A wide spectrum of influential figures from Benghazi, including key political, social and community leaders, have today endorsed a historic Humanitarian Appeal for Benghazi.
Through this Appeal, they commit themselves to establishing the necessary conditions for the safe delivery of humanitarian assistance and providing security guarantees for humanitarian workers.
In return, they are calling for a significant increase in assistance without preconditions, discrimination or delay from the international community in order to address the pressing and dire humanitarian needs of the civilian population in the city.
Read the Humanitarian Appeal for Benghazi
The Centre for Humanitarian Dialogue (HD), which supported the process leading to this Appeal, commends them for uniting behind this humanitarian call, despite the ongoing conflict.
The Appeal demonstrates their deep concern and sense of responsibility, and their true desire to see an improvement to the terrible living conditions of the civilian population of Benghazi.
“Libyans of all stripes have joined this Appeal. They have taken a difficult step in not allowing their differences to overshadow their common humanity and feelings for their fellow citizens,” said David Harland, HD’s Executive Director. “The international community must now step up and respond urgently to this Appeal.”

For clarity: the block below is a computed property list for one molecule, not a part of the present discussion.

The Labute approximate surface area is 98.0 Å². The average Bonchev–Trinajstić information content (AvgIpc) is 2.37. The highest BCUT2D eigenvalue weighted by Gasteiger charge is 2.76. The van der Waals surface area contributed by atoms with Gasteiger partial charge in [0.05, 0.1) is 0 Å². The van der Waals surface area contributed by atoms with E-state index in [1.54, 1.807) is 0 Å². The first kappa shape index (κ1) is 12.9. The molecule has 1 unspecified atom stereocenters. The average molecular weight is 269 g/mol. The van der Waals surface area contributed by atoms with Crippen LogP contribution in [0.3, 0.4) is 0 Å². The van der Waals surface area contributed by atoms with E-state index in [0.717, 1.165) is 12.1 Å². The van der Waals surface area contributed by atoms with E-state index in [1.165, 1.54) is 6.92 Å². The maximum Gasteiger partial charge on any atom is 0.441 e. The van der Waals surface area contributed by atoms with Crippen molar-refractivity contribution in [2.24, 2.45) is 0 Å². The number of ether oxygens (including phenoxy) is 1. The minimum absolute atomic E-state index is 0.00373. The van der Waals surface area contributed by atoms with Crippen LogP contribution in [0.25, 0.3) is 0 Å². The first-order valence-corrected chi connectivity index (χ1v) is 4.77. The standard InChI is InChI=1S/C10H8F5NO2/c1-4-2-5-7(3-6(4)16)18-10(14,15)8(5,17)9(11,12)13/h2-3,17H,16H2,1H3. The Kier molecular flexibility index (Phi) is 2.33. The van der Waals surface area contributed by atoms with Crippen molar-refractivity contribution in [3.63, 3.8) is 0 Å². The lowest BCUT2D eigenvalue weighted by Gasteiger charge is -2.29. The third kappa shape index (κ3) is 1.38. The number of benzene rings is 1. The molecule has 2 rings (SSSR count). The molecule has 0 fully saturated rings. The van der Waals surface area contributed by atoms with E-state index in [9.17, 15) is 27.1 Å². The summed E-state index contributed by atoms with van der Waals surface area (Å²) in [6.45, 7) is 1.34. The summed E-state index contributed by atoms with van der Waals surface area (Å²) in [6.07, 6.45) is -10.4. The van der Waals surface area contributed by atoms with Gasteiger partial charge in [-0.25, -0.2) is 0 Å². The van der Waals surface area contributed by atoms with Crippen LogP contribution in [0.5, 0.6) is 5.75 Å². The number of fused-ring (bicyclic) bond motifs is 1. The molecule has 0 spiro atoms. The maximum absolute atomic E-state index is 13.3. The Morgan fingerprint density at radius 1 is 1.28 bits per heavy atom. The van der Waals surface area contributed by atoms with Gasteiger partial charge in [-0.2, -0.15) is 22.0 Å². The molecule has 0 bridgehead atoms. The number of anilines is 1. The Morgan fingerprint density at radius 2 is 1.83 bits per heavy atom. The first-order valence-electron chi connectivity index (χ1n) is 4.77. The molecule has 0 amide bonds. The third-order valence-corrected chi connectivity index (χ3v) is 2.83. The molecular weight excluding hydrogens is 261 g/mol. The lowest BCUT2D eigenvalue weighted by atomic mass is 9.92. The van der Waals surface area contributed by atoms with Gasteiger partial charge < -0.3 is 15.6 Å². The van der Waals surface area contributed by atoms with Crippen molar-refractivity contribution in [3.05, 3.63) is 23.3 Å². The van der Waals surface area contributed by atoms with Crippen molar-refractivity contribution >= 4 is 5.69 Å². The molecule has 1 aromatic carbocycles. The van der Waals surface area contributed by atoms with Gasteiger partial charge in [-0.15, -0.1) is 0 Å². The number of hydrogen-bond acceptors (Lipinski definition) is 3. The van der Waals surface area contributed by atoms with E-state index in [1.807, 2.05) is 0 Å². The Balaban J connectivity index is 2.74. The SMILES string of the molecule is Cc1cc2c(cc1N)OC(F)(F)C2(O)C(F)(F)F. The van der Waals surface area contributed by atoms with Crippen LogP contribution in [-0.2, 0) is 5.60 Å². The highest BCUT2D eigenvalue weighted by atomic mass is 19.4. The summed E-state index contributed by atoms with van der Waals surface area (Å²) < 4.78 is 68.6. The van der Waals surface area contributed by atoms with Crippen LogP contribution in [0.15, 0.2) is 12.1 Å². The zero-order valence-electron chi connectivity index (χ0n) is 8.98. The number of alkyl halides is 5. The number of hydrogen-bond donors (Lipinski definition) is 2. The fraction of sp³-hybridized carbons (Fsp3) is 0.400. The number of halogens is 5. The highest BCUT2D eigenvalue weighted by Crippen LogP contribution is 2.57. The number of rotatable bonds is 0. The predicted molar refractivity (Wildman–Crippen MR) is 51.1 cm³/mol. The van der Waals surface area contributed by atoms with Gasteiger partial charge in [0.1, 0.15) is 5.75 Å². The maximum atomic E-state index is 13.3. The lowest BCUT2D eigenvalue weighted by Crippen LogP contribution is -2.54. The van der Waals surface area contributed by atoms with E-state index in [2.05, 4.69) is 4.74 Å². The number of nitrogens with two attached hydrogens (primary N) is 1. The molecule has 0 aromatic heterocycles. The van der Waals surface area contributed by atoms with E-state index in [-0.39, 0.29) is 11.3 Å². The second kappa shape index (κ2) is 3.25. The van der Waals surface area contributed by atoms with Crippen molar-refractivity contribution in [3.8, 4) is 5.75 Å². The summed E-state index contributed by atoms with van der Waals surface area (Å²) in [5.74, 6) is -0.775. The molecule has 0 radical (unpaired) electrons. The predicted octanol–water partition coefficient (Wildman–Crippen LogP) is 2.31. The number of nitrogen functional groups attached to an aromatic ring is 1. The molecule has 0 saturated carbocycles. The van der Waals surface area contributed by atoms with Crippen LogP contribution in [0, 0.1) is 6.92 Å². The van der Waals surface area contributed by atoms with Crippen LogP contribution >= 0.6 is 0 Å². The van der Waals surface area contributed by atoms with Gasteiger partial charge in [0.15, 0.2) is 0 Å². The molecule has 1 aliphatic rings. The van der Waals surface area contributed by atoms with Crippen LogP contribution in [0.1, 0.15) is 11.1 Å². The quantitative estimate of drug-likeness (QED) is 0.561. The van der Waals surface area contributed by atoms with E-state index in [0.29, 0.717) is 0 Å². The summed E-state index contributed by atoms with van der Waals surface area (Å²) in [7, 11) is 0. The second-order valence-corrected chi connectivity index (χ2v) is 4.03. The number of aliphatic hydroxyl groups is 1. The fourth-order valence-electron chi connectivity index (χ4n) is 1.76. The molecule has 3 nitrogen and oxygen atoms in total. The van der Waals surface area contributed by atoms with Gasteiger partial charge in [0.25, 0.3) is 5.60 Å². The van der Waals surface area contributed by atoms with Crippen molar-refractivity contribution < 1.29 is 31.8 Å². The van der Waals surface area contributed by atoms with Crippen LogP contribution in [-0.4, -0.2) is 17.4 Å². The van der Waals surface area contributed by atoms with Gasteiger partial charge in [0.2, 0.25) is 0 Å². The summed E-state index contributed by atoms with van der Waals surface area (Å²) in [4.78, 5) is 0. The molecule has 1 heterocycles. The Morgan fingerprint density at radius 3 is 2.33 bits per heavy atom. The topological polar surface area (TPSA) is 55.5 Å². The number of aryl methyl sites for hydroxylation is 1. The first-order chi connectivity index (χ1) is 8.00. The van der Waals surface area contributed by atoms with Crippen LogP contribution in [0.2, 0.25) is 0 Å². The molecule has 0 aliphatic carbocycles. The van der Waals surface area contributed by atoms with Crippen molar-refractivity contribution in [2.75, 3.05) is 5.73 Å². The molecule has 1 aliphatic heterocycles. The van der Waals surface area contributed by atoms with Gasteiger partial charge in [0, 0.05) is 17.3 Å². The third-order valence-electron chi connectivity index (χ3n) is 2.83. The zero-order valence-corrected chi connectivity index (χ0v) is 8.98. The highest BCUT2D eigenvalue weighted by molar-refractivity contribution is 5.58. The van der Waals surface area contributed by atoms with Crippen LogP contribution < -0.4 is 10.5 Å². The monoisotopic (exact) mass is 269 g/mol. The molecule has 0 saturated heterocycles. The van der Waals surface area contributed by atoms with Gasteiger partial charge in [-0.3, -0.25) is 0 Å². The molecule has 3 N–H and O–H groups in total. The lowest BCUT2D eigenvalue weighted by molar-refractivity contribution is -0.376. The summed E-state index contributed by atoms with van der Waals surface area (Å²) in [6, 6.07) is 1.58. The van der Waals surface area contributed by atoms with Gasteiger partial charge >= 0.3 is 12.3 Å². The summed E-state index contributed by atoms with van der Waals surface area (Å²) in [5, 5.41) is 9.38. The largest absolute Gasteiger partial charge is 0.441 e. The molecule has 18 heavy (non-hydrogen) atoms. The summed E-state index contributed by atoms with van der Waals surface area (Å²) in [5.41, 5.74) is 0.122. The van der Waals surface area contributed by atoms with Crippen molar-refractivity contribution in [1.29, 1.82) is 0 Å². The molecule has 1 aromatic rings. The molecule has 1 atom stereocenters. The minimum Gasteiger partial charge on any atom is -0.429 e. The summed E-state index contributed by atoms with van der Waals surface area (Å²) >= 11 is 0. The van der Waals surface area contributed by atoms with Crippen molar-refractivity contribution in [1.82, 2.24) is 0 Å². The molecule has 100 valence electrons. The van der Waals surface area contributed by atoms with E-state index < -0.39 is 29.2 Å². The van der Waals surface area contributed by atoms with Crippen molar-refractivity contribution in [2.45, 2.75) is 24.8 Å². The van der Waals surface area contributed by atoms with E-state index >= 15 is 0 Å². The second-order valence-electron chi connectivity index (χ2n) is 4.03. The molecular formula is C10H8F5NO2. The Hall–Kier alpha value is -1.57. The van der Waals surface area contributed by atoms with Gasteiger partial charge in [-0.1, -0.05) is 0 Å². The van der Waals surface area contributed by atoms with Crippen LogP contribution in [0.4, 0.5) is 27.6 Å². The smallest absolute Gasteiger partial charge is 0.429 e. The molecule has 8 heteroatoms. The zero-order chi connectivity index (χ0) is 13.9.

Importantly, those who have endorsed the Appeal, have also recognised, through this call, that a longer-term process of reconciliation is needed in order to ensure a return to stability and, in this light, have committed to:
- Working towards social peace, based upon tolerance and according to the principles of Islam;
- Establishing a system of transitional justice, which will help heal the wounds of the victims of the conflict and facilitate social reconciliation and a return to stability.
The Appeal is an important step in an on-going process supported by HD to improve humanitarian access to, and humanitarian conditions in, the city of Benghazi.
HD hopes that this call will also be an important step towards an end to the crisis in the city and to the tragic conflict which continues to afflict Libya today.
The conflict in Benghazi has so far cost almost 10’000 lives and has injured more than twice that number.
Almost half the population of the city has been displaced, and many are now living in difficult conditions without access to proper shelter, sanitation and healthcare. The return of the displaced is hampered by the presence of mines and unexploded ordinance, as well as the ongoing fighting in areas of the city.